The Bucs needed to play their best game to dethrone the Chiefs. They got even more
The Tampa Bay Buccaneers were a modest 7-5 after falling to the Chiefs, 27-24, back on Nov. 29. Patrick Mahomes had just thrown for 462 yards and three touchdowns, and the Chiefs’ looked well on their way to another AFC crown.
Tom Brady’s new Bucs team had as much overall talent as any in the league, but in a season where the COVID-19 pandemic canceled the preseason and in-person offseason team activities, reaching their ceiling with their new quarterback was proving to be a challenge. Still, with four games left in the regular season against a friendly schedule, there was plenty of time left. A rematch against the Chiefs in Tampa on Feb. 7 in Super Bowl 55 was very possible.
The Bucs then rattled off seven consecutive wins, looking more dangerous with each passing week. That included three playoff wins on the road, including an upset victory over the top-seeded Packers. The rematch against the defending champions was set and the Bucs finally seemed to be reaching their full potential.
That being said, Brady said earlier in the week that he still didn’t think the Bucs had hit their ceiling yet. Against the Chiefs, who carved up the Browns and Bills for a combined 877 total yards of offense in their two previous playoff games, Tampa Bay needed to play its best game of the season to have a chance.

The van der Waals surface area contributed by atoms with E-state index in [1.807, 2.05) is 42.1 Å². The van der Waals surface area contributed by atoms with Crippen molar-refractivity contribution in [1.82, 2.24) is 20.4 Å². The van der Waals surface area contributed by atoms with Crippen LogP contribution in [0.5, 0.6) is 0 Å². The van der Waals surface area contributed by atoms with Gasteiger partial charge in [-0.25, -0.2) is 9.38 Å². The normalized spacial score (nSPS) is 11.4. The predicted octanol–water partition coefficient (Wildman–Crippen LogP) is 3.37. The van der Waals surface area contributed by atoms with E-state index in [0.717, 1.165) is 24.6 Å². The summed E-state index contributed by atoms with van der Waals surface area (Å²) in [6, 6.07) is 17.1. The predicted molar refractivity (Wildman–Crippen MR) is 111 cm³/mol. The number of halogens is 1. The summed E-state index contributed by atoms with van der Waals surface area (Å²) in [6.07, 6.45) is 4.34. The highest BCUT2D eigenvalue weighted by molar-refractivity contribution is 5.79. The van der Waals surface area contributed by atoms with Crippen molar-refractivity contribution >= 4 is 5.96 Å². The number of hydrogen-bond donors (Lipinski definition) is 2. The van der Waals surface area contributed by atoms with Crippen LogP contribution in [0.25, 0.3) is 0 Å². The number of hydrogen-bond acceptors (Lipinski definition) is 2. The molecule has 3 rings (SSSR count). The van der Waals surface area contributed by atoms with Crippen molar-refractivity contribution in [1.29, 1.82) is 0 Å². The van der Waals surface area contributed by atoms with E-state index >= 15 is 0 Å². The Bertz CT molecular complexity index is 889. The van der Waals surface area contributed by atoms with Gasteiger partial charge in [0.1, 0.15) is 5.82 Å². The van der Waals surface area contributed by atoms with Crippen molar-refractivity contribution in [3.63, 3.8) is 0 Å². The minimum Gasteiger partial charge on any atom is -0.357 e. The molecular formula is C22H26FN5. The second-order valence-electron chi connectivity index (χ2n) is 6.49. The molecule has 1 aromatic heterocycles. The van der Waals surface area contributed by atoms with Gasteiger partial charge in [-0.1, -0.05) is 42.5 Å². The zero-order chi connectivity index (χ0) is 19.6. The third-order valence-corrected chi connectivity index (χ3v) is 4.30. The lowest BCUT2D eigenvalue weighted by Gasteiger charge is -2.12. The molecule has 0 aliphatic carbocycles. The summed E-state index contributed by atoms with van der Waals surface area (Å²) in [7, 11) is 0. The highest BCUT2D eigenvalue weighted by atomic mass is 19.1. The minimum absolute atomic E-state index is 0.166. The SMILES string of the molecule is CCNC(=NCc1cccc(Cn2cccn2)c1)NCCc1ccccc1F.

The Bucs did just that, and then some, dominating the Chiefs on both sides of the ball on their way to a 31-9 victory.
It was Brady’s seventh Super Bowl, which is now more than any franchise has won in the history of the NFL. The 22-point win was also his largest margin of victory in the Super Bowl by 12 points.
“I’m so proud of all these guys out here,” Brady said. “Everything we dealt with all year – we had a rough month of November, but (head coach Bruce Arians) had a lot of confidence in us. The team had a lot of confidence. We came together at the right time…We ended up playing our best game of the year.”
Brady threw for just 201 yards in the game, but he completed 21 of his 29 passes and threw three touchdowns.